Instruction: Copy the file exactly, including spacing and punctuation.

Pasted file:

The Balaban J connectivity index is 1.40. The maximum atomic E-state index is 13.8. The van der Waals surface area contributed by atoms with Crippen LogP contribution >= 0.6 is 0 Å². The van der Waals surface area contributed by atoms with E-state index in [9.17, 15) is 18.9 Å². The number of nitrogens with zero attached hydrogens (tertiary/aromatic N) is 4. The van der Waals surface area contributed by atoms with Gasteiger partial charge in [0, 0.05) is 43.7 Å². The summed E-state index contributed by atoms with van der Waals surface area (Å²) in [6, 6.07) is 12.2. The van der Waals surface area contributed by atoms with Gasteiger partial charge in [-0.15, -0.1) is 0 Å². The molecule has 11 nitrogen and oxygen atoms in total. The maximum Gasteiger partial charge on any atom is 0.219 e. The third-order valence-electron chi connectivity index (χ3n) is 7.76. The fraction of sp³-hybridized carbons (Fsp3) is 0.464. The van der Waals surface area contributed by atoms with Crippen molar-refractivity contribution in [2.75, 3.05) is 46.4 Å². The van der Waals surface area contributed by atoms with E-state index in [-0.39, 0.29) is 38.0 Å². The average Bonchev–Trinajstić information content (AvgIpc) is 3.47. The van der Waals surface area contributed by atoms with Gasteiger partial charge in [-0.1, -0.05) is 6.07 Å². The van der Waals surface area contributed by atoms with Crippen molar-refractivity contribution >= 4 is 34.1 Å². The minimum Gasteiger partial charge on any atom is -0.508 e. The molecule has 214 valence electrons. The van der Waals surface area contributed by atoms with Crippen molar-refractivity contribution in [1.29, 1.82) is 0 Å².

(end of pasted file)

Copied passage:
The Balaban J connectivity index is 1.40. The maximum atomic E-state index is 13.8. The van der Waals surface area contributed by atoms with Crippen LogP contribution >= 0.6 is 0 Å². The van der Waals surface area contributed by atoms with E-state index in [9.17, 15) is 18.9 Å². The number of nitrogens with zero attached hydrogens (tertiary/aromatic N) is 4. The van der Waals surface area contributed by atoms with Gasteiger partial charge in [0, 0.05) is 43.7 Å². The summed E-state index contributed by atoms with van der Waals surface area (Å²) in [6, 6.07) is 12.2. The van der Waals surface area contributed by atoms with Gasteiger partial charge in [-0.15, -0.1) is 0 Å². The molecule has 11 nitrogen and oxygen atoms in total. The maximum Gasteiger partial charge on any atom is 0.219 e. The third-order valence-electron chi connectivity index (χ3n) is 7.76. The fraction of sp³-hybridized carbons (Fsp3) is 0.464. The van der Waals surface area contributed by atoms with Crippen molar-refractivity contribution in [2.75, 3.05) is 46.4 Å². The van der Waals surface area contributed by atoms with E-state index in [-0.39, 0.29) is 38.0 Å². The average Bonchev–Trinajstić information content (AvgIpc) is 3.47. The van der Waals surface area contributed by atoms with Gasteiger partial charge in [-0.1, -0.05) is 6.07 Å². The van der Waals surface area contributed by atoms with Crippen molar-refractivity contribution >= 4 is 34.1 Å². The minimum Gasteiger partial charge on any atom is -0.508 e. The molecule has 214 valence electrons. The van der Waals surface area contributed by atoms with Crippen molar-refractivity contribution in [1.29, 1.82) is 0 Å².